#9 TheDutchGuy

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Posted 27 August 2018 - 14:28

There's one sterling silver pen that's on my bucket list: a Sailor Hanzi.

#10 dennis_f

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Posted 27 August 2018 - 17:22

I love this pen... it's next in line on my purchasing shortlist.  Your photographs are making my wait incredibly difficult!



#11 TheDutchGuy

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Posted 27 August 2018 - 18:00

I love this pen... it's next in line on my purchasing shortlist.  Your photographs are making my wait incredibly difficult!

Sorry to put you through agony ;-) . If you can, buy in a brick & mortar shop and try them all. The nibs are all fantastic, they're works of functional art, but as such they're also very subtly different. I picked the one that appealed to me the most, it had the most feedback of them all. The others were smoother.

After a few days of intensive use and trying the pen with various inks, I've found that this pen is exquisitely sensitive to ink wetness. Those who insist on a wet writing experience with ropes of ink being deposited on the paper would do well to try Sailor Yonaga, Sailor Souten, a Blackstone ink or another above-average wet ink. With such an ink, the line width of the M nib approaches that of European medium. Waterman, Herbin and even basic Sailor Jentle inks are dryer in this pen than they usually are. Not too dry, just dryer and with good shading. An ink like Pelikan 4001 might be too dry for this pen, at least initially, until it breaks in. In the end I settled on Blackstone Sydney Harbour Blue diluted with 30% water. That ink is extremely saturated and the dilution makes it much more interesting, offers more shading and reduces the wetness to my personal optimum.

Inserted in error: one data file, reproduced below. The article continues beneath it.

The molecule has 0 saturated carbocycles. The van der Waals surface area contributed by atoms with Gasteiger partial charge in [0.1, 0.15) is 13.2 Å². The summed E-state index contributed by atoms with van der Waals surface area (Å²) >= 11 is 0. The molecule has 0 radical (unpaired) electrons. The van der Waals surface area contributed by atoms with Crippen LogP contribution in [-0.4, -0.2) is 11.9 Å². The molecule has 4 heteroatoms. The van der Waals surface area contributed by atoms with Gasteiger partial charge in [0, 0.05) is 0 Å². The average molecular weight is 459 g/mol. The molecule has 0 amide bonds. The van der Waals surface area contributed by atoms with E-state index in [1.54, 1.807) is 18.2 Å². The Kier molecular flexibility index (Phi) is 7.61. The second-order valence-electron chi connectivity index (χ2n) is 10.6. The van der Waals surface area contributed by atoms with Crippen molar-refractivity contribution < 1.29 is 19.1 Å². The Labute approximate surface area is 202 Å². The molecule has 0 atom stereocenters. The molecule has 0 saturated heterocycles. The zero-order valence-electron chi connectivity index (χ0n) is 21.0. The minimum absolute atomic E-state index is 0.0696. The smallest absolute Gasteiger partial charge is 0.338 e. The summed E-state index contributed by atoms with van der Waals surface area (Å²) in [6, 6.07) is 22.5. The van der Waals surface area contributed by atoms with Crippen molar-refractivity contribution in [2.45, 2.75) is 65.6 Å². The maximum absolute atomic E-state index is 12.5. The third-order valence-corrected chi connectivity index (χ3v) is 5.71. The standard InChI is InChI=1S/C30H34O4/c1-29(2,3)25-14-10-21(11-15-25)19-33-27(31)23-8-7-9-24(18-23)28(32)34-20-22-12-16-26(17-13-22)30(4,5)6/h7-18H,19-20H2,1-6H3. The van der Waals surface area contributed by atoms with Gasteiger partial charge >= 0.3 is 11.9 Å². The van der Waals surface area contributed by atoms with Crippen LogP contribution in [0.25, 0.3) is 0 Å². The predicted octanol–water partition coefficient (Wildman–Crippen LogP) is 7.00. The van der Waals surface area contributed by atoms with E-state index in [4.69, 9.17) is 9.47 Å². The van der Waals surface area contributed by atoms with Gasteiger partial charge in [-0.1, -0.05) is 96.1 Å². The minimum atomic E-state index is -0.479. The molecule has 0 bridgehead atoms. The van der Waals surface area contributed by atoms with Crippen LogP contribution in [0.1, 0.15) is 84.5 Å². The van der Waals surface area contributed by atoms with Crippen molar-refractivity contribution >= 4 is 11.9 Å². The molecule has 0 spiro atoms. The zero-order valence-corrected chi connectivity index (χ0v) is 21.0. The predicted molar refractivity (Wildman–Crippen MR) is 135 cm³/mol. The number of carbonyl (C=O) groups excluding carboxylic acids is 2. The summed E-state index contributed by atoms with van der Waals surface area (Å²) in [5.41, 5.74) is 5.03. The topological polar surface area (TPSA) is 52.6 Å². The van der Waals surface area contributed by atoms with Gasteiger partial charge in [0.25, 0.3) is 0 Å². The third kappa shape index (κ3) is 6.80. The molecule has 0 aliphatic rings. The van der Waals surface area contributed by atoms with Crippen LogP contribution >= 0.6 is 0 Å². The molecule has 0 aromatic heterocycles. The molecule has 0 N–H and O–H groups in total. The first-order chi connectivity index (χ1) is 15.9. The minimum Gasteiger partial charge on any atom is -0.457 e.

#12 dennis_f

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Posted 28 August 2018 - 22:42

I've given this pen a try a few times, and originally I was quite sure I'd be buying the platinum finish, or the black. But I seem to have fallen in love with the medalist: it is just so striking.  A friend of mine owns two cross pens, a townsend and a century ii, both in medalist finish, and they have never won me over.  But this pen looks incredible in the gold and silver (I only wish the nib were silver coloured).

 

As for ink recommendations, thank you for those. I'm one of those rare writers/sketchers who prefers a drier line so your tips are invaluable!  As it turns out, Pelikan 4001 is one of my go-to inks, and had you not posted your thoughts, I might have been greatly disappointed when inking the pen with it. 

 

(Insert a pause here while I scroll back up to the top of this page and take another long look at your incredible photos!)